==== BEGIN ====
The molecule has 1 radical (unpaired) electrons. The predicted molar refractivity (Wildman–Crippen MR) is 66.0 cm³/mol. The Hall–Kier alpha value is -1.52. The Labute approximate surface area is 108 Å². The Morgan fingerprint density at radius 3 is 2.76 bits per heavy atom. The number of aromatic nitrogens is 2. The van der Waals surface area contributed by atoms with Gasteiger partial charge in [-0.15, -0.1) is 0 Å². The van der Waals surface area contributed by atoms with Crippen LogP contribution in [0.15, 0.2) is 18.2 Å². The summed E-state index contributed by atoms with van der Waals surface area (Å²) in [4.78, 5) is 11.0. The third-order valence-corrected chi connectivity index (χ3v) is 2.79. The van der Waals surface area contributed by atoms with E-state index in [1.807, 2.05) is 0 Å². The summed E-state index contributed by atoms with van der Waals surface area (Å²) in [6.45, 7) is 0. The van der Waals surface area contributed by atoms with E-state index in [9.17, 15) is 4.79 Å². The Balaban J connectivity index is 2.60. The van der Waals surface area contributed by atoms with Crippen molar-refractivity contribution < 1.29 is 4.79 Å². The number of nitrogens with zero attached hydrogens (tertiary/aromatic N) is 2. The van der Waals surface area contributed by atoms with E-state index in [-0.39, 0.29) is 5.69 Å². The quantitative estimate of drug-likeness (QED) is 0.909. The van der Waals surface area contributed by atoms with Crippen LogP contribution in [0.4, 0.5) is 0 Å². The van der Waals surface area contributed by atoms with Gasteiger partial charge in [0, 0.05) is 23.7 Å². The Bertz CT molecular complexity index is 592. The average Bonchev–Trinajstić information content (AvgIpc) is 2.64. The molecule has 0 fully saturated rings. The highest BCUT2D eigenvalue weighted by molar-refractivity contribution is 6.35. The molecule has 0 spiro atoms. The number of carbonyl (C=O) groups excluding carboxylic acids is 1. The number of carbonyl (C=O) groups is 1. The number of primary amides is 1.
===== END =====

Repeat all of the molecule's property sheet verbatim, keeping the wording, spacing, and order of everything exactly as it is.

The molecule has 1 radical (unpaired) electrons. The predicted molar refractivity (Wildman–Crippen MR) is 66.0 cm³/mol. The Hall–Kier alpha value is -1.52. The Labute approximate surface area is 108 Å². The Morgan fingerprint density at radius 3 is 2.76 bits per heavy atom. The number of aromatic nitrogens is 2. The van der Waals surface area contributed by atoms with Gasteiger partial charge in [-0.15, -0.1) is 0 Å². The van der Waals surface area contributed by atoms with Crippen LogP contribution in [0.15, 0.2) is 18.2 Å². The summed E-state index contributed by atoms with van der Waals surface area (Å²) in [4.78, 5) is 11.0. The third-order valence-corrected chi connectivity index (χ3v) is 2.79. The van der Waals surface area contributed by atoms with E-state index in [1.807, 2.05) is 0 Å². The summed E-state index contributed by atoms with van der Waals surface area (Å²) in [6.45, 7) is 0. The van der Waals surface area contributed by atoms with E-state index in [9.17, 15) is 4.79 Å². The Balaban J connectivity index is 2.60. The van der Waals surface area contributed by atoms with Crippen molar-refractivity contribution < 1.29 is 4.79 Å². The number of nitrogens with zero attached hydrogens (tertiary/aromatic N) is 2. The van der Waals surface area contributed by atoms with E-state index in [-0.39, 0.29) is 5.69 Å². The quantitative estimate of drug-likeness (QED) is 0.909. The van der Waals surface area contributed by atoms with Crippen LogP contribution in [0.4, 0.5) is 0 Å². The van der Waals surface area contributed by atoms with Gasteiger partial charge in [0, 0.05) is 23.7 Å². The Bertz CT molecular complexity index is 592. The average Bonchev–Trinajstić information content (AvgIpc) is 2.64. The molecule has 0 fully saturated rings. The highest BCUT2D eigenvalue weighted by molar-refractivity contribution is 6.35. The molecule has 0 spiro atoms. The number of carbonyl (C=O) groups excluding carboxylic acids is 1. The number of carbonyl (C=O) groups is 1. The number of primary amides is 1.